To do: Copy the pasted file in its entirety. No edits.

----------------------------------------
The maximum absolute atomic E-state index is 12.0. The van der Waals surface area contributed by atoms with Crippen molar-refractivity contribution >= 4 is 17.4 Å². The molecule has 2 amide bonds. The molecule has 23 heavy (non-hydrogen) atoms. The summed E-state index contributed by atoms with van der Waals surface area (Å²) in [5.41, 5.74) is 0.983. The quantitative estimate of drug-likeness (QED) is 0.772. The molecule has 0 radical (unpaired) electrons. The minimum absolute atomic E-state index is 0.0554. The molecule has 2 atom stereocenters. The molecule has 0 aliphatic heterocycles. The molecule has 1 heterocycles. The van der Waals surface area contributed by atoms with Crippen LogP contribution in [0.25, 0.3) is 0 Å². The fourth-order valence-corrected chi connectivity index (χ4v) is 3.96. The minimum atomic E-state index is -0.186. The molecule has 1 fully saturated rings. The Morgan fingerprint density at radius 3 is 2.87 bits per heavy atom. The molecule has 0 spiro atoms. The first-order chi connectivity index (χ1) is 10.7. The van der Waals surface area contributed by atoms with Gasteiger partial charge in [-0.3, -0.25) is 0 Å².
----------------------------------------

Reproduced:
The maximum absolute atomic E-state index is 12.0. The van der Waals surface area contributed by atoms with Crippen molar-refractivity contribution >= 4 is 17.4 Å². The molecule has 2 amide bonds. The molecule has 23 heavy (non-hydrogen) atoms. The summed E-state index contributed by atoms with van der Waals surface area (Å²) in [5.41, 5.74) is 0.983. The quantitative estimate of drug-likeness (QED) is 0.772. The molecule has 0 radical (unpaired) electrons. The minimum absolute atomic E-state index is 0.0554. The molecule has 2 atom stereocenters. The molecule has 0 aliphatic heterocycles. The molecule has 1 heterocycles. The van der Waals surface area contributed by atoms with Crippen LogP contribution in [0.25, 0.3) is 0 Å². The fourth-order valence-corrected chi connectivity index (χ4v) is 3.96. The minimum atomic E-state index is -0.186. The molecule has 1 fully saturated rings. The Morgan fingerprint density at radius 3 is 2.87 bits per heavy atom. The molecule has 0 spiro atoms. The first-order chi connectivity index (χ1) is 10.7. The van der Waals surface area contributed by atoms with Gasteiger partial charge in [-0.3, -0.25) is 0 Å².